Like Currier, today was Caitlin Compton’s second World Cup level start. She surprised even herself with 37th place in the Women’s 15K Individual. Compton, with four penalties, was 7:20.3 behind Ekaterina Iourieva of Russia, who won in 44:23.8. The Gold medalist was the only woman in the field of 93 to shoot clean. Martina Glagow of Germany took the Silver medal with one penalty, 1;13.3 back while Oksana Khvostenko of Ukraine earned her second Bronze medal of the Championships with one penalty, 2:24.4 back.
For Compton, this was a breakthrough competition, as her shooting percentages are closer to 60% than her 80% today. Her four penalties were an excellent performance on a day when the Sprint/Pursuit Champion Andrea Henkel had six penalties, as did Olympic Champion Kati Wilhelm. After the third shooting stage, Coach Per Nilsson was grinning like the proverbial Cheshire cat when he commented, â€œWith that shooting (three penalties at that point), Caitlin may have some good results sooner than we thought.â€ She reaffirmed Nilsson’s confidence with a single penalty in the final standing stage, giving her four for the day.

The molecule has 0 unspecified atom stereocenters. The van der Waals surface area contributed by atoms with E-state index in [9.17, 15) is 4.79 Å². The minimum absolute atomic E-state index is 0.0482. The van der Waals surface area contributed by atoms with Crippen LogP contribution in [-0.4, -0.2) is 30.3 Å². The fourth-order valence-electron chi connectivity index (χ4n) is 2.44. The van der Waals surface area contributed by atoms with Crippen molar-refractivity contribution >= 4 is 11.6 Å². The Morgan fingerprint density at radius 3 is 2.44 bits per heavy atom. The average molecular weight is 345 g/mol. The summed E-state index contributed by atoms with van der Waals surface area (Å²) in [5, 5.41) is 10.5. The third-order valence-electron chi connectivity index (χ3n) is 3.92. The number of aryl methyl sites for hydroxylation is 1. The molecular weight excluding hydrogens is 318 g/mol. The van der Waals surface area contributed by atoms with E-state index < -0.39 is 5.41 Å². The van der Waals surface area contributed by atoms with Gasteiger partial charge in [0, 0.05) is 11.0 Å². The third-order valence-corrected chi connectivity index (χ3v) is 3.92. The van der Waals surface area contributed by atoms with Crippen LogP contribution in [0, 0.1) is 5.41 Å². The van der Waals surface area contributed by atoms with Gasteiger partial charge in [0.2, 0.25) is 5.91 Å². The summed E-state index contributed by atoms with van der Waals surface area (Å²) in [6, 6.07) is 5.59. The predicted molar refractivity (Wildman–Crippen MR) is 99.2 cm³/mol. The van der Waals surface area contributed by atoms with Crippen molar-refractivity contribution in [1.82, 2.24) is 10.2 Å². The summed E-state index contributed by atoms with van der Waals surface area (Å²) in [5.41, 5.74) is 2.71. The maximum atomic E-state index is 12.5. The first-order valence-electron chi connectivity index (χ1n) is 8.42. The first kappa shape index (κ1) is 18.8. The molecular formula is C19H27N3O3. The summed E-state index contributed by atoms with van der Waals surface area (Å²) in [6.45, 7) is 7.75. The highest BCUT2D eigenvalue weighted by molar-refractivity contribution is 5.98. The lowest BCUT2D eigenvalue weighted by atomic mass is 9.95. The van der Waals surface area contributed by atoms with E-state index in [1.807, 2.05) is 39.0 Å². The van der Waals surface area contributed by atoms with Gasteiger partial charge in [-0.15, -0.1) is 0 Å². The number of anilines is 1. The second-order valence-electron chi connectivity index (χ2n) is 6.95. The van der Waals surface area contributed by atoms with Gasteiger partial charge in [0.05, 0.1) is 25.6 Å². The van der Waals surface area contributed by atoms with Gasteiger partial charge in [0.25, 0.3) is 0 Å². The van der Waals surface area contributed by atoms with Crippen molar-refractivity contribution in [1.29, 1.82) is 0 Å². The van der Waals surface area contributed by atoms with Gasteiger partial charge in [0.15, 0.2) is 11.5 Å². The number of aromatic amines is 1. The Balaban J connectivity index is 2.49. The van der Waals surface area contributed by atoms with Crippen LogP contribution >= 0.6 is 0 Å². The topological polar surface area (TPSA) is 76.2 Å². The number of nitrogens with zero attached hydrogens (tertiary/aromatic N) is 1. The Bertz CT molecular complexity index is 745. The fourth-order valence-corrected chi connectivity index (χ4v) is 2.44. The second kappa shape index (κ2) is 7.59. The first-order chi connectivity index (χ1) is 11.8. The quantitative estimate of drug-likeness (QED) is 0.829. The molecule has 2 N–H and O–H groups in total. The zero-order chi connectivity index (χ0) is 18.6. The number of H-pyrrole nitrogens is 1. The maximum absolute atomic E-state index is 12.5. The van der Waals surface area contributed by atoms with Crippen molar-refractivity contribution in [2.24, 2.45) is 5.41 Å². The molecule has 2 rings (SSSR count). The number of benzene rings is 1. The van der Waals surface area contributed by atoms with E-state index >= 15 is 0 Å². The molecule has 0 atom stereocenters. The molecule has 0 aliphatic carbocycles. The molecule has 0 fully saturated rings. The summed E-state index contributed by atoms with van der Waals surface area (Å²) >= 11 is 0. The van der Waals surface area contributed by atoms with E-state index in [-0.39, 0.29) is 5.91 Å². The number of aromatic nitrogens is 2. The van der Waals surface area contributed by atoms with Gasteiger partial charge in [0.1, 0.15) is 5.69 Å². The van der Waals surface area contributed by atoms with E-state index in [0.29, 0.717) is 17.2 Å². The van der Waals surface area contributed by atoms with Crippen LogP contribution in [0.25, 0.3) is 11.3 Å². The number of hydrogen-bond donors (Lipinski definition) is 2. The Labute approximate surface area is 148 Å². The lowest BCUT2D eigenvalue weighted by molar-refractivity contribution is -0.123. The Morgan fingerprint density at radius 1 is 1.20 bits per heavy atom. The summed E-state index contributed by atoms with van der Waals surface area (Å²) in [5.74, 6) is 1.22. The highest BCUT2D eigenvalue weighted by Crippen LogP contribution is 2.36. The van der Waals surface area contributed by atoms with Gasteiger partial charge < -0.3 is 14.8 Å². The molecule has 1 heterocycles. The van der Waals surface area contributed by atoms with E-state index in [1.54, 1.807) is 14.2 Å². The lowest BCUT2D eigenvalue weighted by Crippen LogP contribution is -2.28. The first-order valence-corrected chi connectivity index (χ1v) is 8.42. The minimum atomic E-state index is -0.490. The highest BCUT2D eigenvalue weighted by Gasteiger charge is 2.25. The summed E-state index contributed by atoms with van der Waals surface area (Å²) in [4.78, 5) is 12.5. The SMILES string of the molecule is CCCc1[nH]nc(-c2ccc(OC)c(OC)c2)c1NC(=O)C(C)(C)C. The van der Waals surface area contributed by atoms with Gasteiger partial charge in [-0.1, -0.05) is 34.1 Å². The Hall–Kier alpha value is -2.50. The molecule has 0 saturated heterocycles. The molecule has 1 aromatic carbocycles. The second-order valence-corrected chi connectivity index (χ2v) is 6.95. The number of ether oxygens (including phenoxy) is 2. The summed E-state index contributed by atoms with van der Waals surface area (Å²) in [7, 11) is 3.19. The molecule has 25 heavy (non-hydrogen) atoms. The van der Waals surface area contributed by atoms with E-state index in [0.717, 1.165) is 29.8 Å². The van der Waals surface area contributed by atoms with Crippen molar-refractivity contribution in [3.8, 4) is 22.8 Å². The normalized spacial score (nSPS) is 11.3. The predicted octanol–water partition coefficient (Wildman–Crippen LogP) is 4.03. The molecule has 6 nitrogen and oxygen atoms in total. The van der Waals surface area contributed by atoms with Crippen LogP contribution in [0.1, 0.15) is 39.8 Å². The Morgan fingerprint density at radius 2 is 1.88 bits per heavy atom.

At the finish, Compton was equally ecstatic with her day, even a bit giddy, â€œWhen I finished the final stage, I looked just to make sure that I was looking at the right target.â€ In the final two stages of prone/standing, she had only one penalty, for nine of ten shooting. She continued, â€œBut my range times were slow, so I lost some time there.â€
As an accomplished cross-country skier, Compton was not thrilled with here skiing, â€œI did not feel that good skiing today. We have rested a lot this week and I was a bit sluggish. Even though my skiing was not so fast, it probably helped my shooting.â€